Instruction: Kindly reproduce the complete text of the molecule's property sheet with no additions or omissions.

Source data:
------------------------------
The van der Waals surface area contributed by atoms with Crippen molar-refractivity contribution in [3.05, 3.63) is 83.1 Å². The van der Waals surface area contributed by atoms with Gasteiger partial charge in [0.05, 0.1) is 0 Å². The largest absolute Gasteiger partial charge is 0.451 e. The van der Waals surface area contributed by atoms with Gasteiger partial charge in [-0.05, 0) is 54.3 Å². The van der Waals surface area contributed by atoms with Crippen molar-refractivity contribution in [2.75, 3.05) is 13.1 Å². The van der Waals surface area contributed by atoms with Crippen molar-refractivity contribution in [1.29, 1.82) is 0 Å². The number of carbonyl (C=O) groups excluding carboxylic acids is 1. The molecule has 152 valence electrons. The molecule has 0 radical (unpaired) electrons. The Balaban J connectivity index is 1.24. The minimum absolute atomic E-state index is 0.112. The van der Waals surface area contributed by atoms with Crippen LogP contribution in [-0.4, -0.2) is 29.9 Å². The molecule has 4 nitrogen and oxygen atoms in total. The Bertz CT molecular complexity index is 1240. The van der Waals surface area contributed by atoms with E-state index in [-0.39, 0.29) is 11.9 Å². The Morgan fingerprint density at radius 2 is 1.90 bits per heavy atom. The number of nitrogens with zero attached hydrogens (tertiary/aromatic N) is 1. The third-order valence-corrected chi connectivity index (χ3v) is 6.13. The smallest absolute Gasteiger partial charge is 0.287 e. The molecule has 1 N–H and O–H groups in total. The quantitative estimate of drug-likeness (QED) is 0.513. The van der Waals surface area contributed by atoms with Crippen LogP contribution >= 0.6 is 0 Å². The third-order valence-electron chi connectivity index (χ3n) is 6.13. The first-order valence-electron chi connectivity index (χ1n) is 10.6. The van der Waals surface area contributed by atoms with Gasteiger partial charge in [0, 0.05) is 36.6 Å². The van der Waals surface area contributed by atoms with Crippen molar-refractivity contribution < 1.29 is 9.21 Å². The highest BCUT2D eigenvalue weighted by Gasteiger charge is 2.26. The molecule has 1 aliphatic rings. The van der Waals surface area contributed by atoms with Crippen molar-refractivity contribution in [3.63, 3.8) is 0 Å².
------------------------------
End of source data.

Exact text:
The van der Waals surface area contributed by atoms with Crippen molar-refractivity contribution in [3.05, 3.63) is 83.1 Å². The van der Waals surface area contributed by atoms with Gasteiger partial charge in [0.05, 0.1) is 0 Å². The largest absolute Gasteiger partial charge is 0.451 e. The van der Waals surface area contributed by atoms with Gasteiger partial charge in [-0.05, 0) is 54.3 Å². The van der Waals surface area contributed by atoms with Crippen molar-refractivity contribution in [2.75, 3.05) is 13.1 Å². The van der Waals surface area contributed by atoms with Crippen molar-refractivity contribution in [1.29, 1.82) is 0 Å². The number of carbonyl (C=O) groups excluding carboxylic acids is 1. The molecule has 152 valence electrons. The molecule has 0 radical (unpaired) electrons. The Balaban J connectivity index is 1.24. The minimum absolute atomic E-state index is 0.112. The van der Waals surface area contributed by atoms with Crippen LogP contribution in [-0.4, -0.2) is 29.9 Å². The molecule has 4 nitrogen and oxygen atoms in total. The Bertz CT molecular complexity index is 1240. The van der Waals surface area contributed by atoms with E-state index in [-0.39, 0.29) is 11.9 Å². The Morgan fingerprint density at radius 2 is 1.90 bits per heavy atom. The number of nitrogens with zero attached hydrogens (tertiary/aromatic N) is 1. The third-order valence-corrected chi connectivity index (χ3v) is 6.13. The smallest absolute Gasteiger partial charge is 0.287 e. The molecule has 1 N–H and O–H groups in total. The quantitative estimate of drug-likeness (QED) is 0.513. The van der Waals surface area contributed by atoms with Crippen LogP contribution >= 0.6 is 0 Å². The third-order valence-electron chi connectivity index (χ3n) is 6.13. The first-order valence-electron chi connectivity index (χ1n) is 10.6. The van der Waals surface area contributed by atoms with Gasteiger partial charge in [0, 0.05) is 36.6 Å². The van der Waals surface area contributed by atoms with Crippen molar-refractivity contribution < 1.29 is 9.21 Å². The highest BCUT2D eigenvalue weighted by Gasteiger charge is 2.26. The molecule has 1 aliphatic rings. The van der Waals surface area contributed by atoms with Crippen molar-refractivity contribution in [3.63, 3.8) is 0 Å².